The latest clashes came after a day in which a pathologist hired by the Brown family said the unarmed black 18-year-old suffered a bullet wound to his right arm that may indicate his hands were up or his back was turned. But the pathologist said the team that examined Brown cannot be sure yet exactly how the wounds were inflicted until they have more information.
Witnesses have said Brown's hands were above his head when he was repeatedly shot by an officer Aug. 9.
The independent autopsy determined that Brown was shot at least six times, including twice in the head, the family's lawyers and hired pathologists said.
The St. Louis County medical examiner's autopsy found that Brown was shot six to eight times in the head and chest, office administrator Suzanne McCune said Monday. But she declined to comment further, saying the full findings were not expected for about two weeks.
A grand jury could begin hearing evidence Wednesday to determine whether the officer, Darren Wilson, should be charged in Brown's death, said Ed Magee, spokesman for St. Louis County's prosecuting attorney.
Wilson has been provided legal counsel through the Fraternal Order of Police's union office in St. Louis, Duthiers reported.
A third autopsy was performed Monday for the Justice Department by one of the military's most experienced medical examiners, Attorney General Eric Holder said.
Benjamin Crump, an attorney for Brown's family, said Michael Brown's funeral and memorial service would be Monday, though the time and location haven't been finalized.
A Justice Department official confirmed to CBS News that Holder spoke Tuesday afternoon with the federal medical examiner who conducted the autopsy to discuss the results of the examination. The autopsy results will not be made public.
Holder was scheduled to travel to Ferguson later this week to meet with FBI and other officials carrying out an independent federal investigation into Brown's death.
The Justice Department has mounted an unusually swift and aggressive response to Brown's death, from the independent autopsy to dozens of FBI agents combing Ferguson for witnesses to the shooting.
Obama said he also spoke to Missouri Gov. Jay Nixon about his deployment of the National Guard in Ferguson and urged the governor to ensure the Guard was used in a limited way.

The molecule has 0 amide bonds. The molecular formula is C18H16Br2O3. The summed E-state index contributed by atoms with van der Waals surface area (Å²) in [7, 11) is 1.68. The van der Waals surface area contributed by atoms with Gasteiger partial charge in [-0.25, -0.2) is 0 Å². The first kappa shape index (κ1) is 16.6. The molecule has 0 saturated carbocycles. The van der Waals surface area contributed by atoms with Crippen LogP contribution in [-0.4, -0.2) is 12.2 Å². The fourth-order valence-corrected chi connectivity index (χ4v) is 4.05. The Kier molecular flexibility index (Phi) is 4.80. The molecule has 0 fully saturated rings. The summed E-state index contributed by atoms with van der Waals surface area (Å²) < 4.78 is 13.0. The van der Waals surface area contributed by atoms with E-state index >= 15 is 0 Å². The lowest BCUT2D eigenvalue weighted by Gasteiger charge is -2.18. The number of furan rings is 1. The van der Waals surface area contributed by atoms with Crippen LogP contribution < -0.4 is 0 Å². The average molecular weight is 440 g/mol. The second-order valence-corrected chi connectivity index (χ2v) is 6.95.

Crump said Brown's parents wanted the additional autopsy because they feared results of the county's examination could be biased. Crump declined to release copies of the report.
"They could not trust what was going to be put in the reports about the tragic execution of their child," he said during Monday's news conference with forensic pathologist Shawn Parcells and Dr. Michael Baden, who has testified in several high-profile cases, including the O.J. Simpson murder trial.
The second autopsy, Crump said, "verifies that the witness accounts were true: that he was shot multiple times."
Parcells, who assisted former New York City chief medical examiner Baden during the private autopsy, said a bullet grazed Brown's right arm. He said the wound indicates Brown may have had his back to the shooter, or he could have been facing the shooter with his hands above his head or in a defensive position across his chest or face.
"We don't know," Parcells said. "We still have to look at the other (elements) of this investigation before we start piecing things together."
Meanwhile, the start of fall classes has been postponed again in Ferguson.
Classes in the Ferguson-Florissant School District were scheduled to begin on Aug. 14, five days after 18-year-old Michael Brown's death. The district initially postponed the start of school until Monday due to safety concerns, then decided to wait another full week until Aug. 25.
The nearby Jennings and Riverview Gardens school districts have also canceled classes Tuesday after starting back up just days earlier.
Classes in the Normandy school district began as scheduled on Monday. Brown was a 2014 graduate of Normandy High School.